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Melmac

T9/N input shaft movement

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Hi,

I was going to change the sump seal on the GT6 because it was getting a little messy again. It is not unknown that it leaks a little on the front edge on theese engines.
The sump is so close to the steering rack, and especially the rack clamp on one side, that we had to lift the engine slightly to be able to disassemble the rack.
We unloaded the engine mounts (but not the gearbox mounts) and then it was enough to lift a few centimeters for finally be able to take out the sump.

When we lowered the engine again my dad tried (for some reason) to rotate the crank with a socket wrench and it went well. Half a turn! Then it stopped. Same thing the other way. The gearbox was in neutral.

Then we decided to get the engine out and when it was done it was easy to rotate the crank. I turned the input shaft to the gearbox (Ford type N, Sierra 2.8 V6) and it went nice and smoothly. However, I felt that it was possible to move the shaft a little laterally, maybe a few mm. Isn't there bearings that whould make it impossible to do that?

Can we have broken something in the gearbox when we lifted the engine that is only noticed when the gearbox and engine are connected? It doesn't seem likely since the bellhousing and the gearbox mounts should have taken all the strenght, not the things inside.

Anyone have an idea before we pull out the gearbox too?
 
 

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Can't explain what was stopping your engine from turning while it was in the car......

Seems most unlikely that lifting the engine caused a problem between engine an gearbox - as you say, the bell housing is there and strong enough to keep everything where it should be.

As regards the lateral movement in the T9 input shaft, a little here is considered normal - remember that the nose of this shaft should be supported by the oilite bush in the back of the crankshaft when the gearbox and engine are fitted together.  More than a few mm could indicate a problem with  wear in the front main gearbox bearing or the mainshaft tip bearing - but this is a Ford gearbox, not feeble Triumph rubbish!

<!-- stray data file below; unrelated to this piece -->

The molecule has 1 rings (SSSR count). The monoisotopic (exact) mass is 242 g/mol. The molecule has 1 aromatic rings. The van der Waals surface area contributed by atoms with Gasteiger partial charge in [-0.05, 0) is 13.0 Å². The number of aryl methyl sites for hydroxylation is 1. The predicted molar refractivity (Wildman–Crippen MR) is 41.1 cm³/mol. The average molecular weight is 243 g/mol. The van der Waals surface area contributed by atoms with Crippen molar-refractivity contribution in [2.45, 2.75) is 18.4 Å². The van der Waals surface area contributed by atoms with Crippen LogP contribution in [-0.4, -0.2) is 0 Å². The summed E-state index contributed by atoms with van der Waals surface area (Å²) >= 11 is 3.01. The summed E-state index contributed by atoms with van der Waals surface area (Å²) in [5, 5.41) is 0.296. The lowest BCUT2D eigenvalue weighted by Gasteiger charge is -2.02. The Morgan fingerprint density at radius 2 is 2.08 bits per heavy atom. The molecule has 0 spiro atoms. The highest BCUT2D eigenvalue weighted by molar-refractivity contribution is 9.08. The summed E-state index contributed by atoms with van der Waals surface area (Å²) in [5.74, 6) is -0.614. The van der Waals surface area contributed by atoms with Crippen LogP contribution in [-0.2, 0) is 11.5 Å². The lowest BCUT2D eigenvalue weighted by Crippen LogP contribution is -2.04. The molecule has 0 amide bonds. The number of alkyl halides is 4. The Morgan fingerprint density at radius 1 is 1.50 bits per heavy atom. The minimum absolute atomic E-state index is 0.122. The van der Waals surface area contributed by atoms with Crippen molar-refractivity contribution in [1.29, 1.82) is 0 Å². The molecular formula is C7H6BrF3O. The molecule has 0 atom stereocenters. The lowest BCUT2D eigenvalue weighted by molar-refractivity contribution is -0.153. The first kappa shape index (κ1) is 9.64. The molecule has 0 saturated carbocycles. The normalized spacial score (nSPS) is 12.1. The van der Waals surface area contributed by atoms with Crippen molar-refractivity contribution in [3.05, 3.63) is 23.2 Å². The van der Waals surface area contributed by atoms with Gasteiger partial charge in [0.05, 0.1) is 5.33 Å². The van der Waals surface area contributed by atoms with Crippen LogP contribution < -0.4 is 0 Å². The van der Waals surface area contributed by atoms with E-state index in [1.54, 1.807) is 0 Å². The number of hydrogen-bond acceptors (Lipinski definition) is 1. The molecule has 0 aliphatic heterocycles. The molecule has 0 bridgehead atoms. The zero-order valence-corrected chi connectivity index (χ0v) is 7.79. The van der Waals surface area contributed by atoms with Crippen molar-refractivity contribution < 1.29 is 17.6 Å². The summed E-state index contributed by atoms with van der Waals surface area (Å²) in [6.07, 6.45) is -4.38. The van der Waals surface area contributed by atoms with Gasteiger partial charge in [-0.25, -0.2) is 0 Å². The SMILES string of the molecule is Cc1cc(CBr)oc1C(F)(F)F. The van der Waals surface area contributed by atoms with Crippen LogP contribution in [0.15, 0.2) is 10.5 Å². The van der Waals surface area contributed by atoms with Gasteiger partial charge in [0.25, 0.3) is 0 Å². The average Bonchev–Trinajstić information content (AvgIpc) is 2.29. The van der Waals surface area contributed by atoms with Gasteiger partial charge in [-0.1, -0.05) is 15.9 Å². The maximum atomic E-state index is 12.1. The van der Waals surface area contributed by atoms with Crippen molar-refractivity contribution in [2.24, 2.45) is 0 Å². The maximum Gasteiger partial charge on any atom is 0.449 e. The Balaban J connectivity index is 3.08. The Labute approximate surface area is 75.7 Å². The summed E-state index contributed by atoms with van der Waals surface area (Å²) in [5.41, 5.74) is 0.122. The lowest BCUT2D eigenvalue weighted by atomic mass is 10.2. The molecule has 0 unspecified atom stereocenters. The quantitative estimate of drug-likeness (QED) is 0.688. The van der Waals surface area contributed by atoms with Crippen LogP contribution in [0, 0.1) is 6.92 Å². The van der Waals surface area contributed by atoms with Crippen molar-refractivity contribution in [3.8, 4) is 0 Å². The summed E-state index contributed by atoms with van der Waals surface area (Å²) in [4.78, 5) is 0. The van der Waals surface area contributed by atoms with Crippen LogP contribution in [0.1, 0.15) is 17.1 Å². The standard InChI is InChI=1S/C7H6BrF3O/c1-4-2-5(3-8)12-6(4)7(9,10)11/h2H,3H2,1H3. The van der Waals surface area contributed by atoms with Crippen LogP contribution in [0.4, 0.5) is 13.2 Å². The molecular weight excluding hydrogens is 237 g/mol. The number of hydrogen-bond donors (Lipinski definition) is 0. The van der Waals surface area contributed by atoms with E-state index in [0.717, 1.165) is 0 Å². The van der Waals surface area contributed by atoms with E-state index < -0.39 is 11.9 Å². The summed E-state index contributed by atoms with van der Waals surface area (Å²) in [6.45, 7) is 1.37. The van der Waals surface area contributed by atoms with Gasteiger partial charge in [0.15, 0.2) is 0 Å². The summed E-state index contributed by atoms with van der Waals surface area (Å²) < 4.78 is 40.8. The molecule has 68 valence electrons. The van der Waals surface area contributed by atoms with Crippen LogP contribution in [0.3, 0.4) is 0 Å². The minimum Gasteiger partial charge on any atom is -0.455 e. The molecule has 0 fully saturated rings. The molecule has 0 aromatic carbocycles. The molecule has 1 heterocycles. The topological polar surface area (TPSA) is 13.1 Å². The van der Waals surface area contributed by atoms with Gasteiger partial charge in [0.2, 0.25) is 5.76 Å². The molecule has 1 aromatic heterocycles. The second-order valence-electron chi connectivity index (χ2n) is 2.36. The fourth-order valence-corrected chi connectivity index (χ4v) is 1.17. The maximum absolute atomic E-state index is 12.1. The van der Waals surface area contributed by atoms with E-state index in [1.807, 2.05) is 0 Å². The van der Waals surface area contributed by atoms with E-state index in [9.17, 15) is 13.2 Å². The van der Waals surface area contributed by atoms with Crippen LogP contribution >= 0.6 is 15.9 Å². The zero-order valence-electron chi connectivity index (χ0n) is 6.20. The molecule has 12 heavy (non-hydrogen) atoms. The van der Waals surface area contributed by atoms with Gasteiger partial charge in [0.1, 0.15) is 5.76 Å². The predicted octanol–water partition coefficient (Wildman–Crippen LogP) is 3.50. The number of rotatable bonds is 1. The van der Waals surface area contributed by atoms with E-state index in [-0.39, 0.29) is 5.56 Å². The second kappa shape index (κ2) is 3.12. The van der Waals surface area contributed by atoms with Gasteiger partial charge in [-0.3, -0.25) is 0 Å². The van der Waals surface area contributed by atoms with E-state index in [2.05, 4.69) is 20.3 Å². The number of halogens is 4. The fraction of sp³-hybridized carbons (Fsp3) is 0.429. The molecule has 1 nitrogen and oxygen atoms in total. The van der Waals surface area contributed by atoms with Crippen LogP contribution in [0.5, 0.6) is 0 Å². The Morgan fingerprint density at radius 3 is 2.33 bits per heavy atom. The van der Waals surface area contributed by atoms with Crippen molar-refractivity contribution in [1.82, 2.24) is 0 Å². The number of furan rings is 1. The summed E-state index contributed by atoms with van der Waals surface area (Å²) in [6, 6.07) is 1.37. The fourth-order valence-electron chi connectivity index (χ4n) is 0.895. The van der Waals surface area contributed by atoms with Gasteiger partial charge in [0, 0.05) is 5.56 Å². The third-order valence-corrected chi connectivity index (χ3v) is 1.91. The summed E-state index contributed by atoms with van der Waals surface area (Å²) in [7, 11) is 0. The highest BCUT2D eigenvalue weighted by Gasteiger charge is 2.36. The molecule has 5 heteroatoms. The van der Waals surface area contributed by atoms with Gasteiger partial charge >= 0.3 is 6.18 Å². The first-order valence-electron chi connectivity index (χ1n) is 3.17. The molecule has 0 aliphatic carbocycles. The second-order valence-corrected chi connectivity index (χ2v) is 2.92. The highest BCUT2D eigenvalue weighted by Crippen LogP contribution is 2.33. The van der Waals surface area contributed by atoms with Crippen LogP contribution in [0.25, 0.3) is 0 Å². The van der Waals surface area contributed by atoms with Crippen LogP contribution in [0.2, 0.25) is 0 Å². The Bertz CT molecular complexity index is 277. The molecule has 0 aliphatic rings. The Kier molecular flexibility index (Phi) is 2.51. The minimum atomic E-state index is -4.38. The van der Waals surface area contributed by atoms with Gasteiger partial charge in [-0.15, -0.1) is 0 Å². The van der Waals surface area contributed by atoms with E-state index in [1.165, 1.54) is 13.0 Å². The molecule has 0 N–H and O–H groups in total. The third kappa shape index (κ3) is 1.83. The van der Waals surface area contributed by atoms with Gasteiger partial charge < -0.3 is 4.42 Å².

One thing though - are you sure that the gearbox input shaft is actually long enough to reach the bush in the back of the crankshaft.  People with T9 conversions on GT6s have had problem with this.  The T9s with the 4 cylinder input shafts are shorter and do not reach the bush.  Your 2.8 V6 version should be ok, but worth checking.

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Thanks Nick,

I bought the T9-kit from Frontline after the second breakdown of the Triumph box, and it have only done 25-30 miles so far. The bearings in the 2.8 version are supposed to be quite strong (and new) so if there is a problem with them after such short time there must be an even bigger problem somewere else. Strange thing I didn't notice anything the last time I drove it before it ended up in the garage for the subaru conversion.

Well, it's easy to pull the box out now, with the engine out of the way, so that's what I have to do. I will come back here with some answers (I hope) in case someone else encounters the same problem.

By the way, the shaft fits perfectly in the bush.

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Can I double check this?

When lifted, the engine would partially turn then stop.

When seperated, the gearbox rotates smoothly with a little movement (I have just renewed the front bearing and the rollers between input shaft and mainshaft on my 2.8 T9 box, most stuff s the same as the std box, just a few differences. Anyway, there is still a couple of mm play on my tip!)

And also the engine now rotates freely.

Sounds like something jamming up within the bellhousing? That is where I would be investigating. There is a nice opening for the clutch fork that should let you have some sort of look inside, but hopefully there will be a witness mark where the jamming too place. 

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The 2.8 T9s come in two forms.  Early ones have the same bearings as all the others and the later ones had uprated layshaft bearings, shown by an additional boss on the front face of the gearbox casing below the input shaft.

Don't feel the gearbox has any blame in this.

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3 hours ago, zetecspit said:

Can I double check this?

When lifted, the engine would partially turn then stop.